Life In Hollow Earth

January 31, 2018

Is Earth inside the Universe, or vice versa? Since we can grasp only a model of reality, how do we know what’s real?

In 1869, the Baptist fundamentalist Cyrus Reed Teed reported his divine revelation that the Earth was hollow. At first glance, nothing novel. Jules Verne had explored a similar concept five years prior in his science-fiction adventure Journey to the Centre of the Earth. But while Verne imagined a subterranean cavern of fantastic creatures, Teed declared in earnest that we were literally living inside the sphere. In this strange cosmology, the Sun, planets, stars and galaxies all occupy the Earth’s interior. The Earth’s crust is an infinitely thick layer of rock encasing the entire Universe.

Motivated by his new cosmology, Teed published a book, started a new religion, amassed disciples, and founded a new town in Florida. To many, Teed’s ideas sound like snake oil so thick only the most gullible could imbibe. Yet his influence was not limited to the United States, nor to the 19th century. Anti-intellectual sentiment within the Nazi party embraced concave hollow-Earth theory – or Hohlwelttheorie as it is called in German. According to the Dutch astronomer Gerard Kuiper, elements of the Nazi military might have even advocated looking up through the sky to spy on the Allies on the other side of the world. After all, there’s no place to hide inside a globe.

How did Teed’s ideas gain a foothold in the upper echelons of the Third Reich? A less cosmic, more conspiratorial notion of a hollow Earth was introduced in Europe by the English novelist Edward Bulwer-Lytton. In his novella Vril: The Power of the Coming Race (1871), Bulwer-Lytton depicts a master race living in the bowels of the Earth. In this cultural ambience, belief in a hollow Earth might have attracted German nationalists. Indeed, during the First World War, a German pilot named Peter Bender converted to Teed’s ideas as a prisoner of war.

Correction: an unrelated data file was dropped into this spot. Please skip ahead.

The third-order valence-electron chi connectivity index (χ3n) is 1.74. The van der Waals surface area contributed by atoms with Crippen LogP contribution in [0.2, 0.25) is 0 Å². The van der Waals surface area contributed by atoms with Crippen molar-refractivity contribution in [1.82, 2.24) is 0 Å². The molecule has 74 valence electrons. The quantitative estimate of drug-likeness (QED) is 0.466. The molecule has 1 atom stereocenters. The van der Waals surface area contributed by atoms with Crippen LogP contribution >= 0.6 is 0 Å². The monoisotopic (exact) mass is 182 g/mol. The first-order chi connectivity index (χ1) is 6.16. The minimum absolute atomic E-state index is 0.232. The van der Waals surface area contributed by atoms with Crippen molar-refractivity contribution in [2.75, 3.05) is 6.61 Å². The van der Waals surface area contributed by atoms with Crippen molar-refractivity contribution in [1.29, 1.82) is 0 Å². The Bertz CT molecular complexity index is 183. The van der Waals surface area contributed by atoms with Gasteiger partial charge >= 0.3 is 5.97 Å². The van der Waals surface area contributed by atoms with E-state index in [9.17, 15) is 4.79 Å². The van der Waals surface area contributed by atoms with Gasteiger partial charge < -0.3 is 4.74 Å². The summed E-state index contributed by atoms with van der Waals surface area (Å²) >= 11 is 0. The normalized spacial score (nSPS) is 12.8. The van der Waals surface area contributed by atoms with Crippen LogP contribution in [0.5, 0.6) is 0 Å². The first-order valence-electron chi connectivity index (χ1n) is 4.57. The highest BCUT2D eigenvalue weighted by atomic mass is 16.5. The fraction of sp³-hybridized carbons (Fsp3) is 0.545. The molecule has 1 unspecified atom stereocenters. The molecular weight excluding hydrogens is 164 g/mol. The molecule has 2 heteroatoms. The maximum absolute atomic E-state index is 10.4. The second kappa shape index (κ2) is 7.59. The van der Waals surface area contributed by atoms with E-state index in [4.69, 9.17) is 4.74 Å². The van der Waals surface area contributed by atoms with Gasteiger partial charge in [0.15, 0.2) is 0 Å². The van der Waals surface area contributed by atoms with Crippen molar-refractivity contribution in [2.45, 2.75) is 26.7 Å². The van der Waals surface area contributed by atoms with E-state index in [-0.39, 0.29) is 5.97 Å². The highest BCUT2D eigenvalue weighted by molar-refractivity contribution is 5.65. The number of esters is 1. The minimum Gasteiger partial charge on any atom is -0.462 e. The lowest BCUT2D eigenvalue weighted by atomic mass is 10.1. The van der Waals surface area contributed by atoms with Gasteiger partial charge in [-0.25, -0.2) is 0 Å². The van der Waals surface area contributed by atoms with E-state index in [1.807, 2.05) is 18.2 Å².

According to the geographer Duane A Griffin at Bucknell University in Pennsylvania, Bender introduced Hohlwelttheorie to the elite Nazi Hermann Göring, who oversaw the creation of the Gestapo. With this initial overture, alternative cosmologies might have slithered into Nazi thought. As Nicholas Goodrick-Clarke writes in The Occult Roots of Nazism (1992), ‘fantasies can achieve a causal status once they have been institutionalised in beliefs, values, and social groups’.

As the Nazi party rose to power in Germany, anti-Semitism drove the Jewish-German physicist Albert Einstein to take up residence in the US. Like Teed, Einstein had developed a deeply counterintuitive understanding of the Universe. To explain several curious observations about light, Einstein inferred that it must always have the same speed for all observers. Moreover, time and space change as one approaches light speed. Behold, very fast objects contract in length and experience a different passage of time! So twins might diverge in age if one starts travelling much faster than the other.

We take it for granted that time and distance are the same for everyone, just as we take it for granted that the cosmos contains Earth, and not vice versa. Yet both ideas have been challenged. How do we know that Einstein is right and Teed is wrong?

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